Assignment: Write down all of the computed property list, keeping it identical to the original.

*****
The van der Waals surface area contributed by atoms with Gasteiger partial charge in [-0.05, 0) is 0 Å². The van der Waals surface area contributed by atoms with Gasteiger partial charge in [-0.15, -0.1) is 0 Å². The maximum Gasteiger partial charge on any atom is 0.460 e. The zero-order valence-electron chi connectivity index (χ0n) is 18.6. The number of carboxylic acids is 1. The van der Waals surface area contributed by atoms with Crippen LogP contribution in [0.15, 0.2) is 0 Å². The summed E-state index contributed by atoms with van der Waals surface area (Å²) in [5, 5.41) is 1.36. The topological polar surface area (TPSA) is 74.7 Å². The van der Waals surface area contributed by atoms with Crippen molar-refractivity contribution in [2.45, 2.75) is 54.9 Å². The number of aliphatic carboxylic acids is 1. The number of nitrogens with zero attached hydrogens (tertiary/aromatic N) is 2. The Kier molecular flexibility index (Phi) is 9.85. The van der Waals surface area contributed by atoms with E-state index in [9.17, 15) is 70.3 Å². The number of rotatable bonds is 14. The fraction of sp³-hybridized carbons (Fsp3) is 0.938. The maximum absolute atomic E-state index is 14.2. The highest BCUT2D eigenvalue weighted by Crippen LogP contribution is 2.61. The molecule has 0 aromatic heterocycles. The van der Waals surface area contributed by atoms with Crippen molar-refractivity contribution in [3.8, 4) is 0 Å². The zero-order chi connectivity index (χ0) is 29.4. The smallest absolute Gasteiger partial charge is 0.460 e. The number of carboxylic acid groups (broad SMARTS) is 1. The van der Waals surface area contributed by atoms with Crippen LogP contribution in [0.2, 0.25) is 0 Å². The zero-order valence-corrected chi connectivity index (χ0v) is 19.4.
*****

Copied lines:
The van der Waals surface area contributed by atoms with Gasteiger partial charge in [-0.05, 0) is 0 Å². The van der Waals surface area contributed by atoms with Gasteiger partial charge in [-0.15, -0.1) is 0 Å². The maximum Gasteiger partial charge on any atom is 0.460 e. The zero-order valence-electron chi connectivity index (χ0n) is 18.6. The number of carboxylic acids is 1. The van der Waals surface area contributed by atoms with Crippen LogP contribution in [0.15, 0.2) is 0 Å². The summed E-state index contributed by atoms with van der Waals surface area (Å²) in [5, 5.41) is 1.36. The topological polar surface area (TPSA) is 74.7 Å². The van der Waals surface area contributed by atoms with Crippen molar-refractivity contribution in [2.45, 2.75) is 54.9 Å². The number of aliphatic carboxylic acids is 1. The number of nitrogens with zero attached hydrogens (tertiary/aromatic N) is 2. The Kier molecular flexibility index (Phi) is 9.85. The van der Waals surface area contributed by atoms with E-state index in [9.17, 15) is 70.3 Å². The number of rotatable bonds is 14. The fraction of sp³-hybridized carbons (Fsp3) is 0.938. The maximum absolute atomic E-state index is 14.2. The highest BCUT2D eigenvalue weighted by Crippen LogP contribution is 2.61. The molecule has 0 aromatic heterocycles. The van der Waals surface area contributed by atoms with Crippen molar-refractivity contribution in [3.8, 4) is 0 Å². The zero-order chi connectivity index (χ0) is 29.4. The smallest absolute Gasteiger partial charge is 0.460 e. The number of carboxylic acid groups (broad SMARTS) is 1. The van der Waals surface area contributed by atoms with Crippen LogP contribution in [0.2, 0.25) is 0 Å². The zero-order valence-corrected chi connectivity index (χ0v) is 19.4.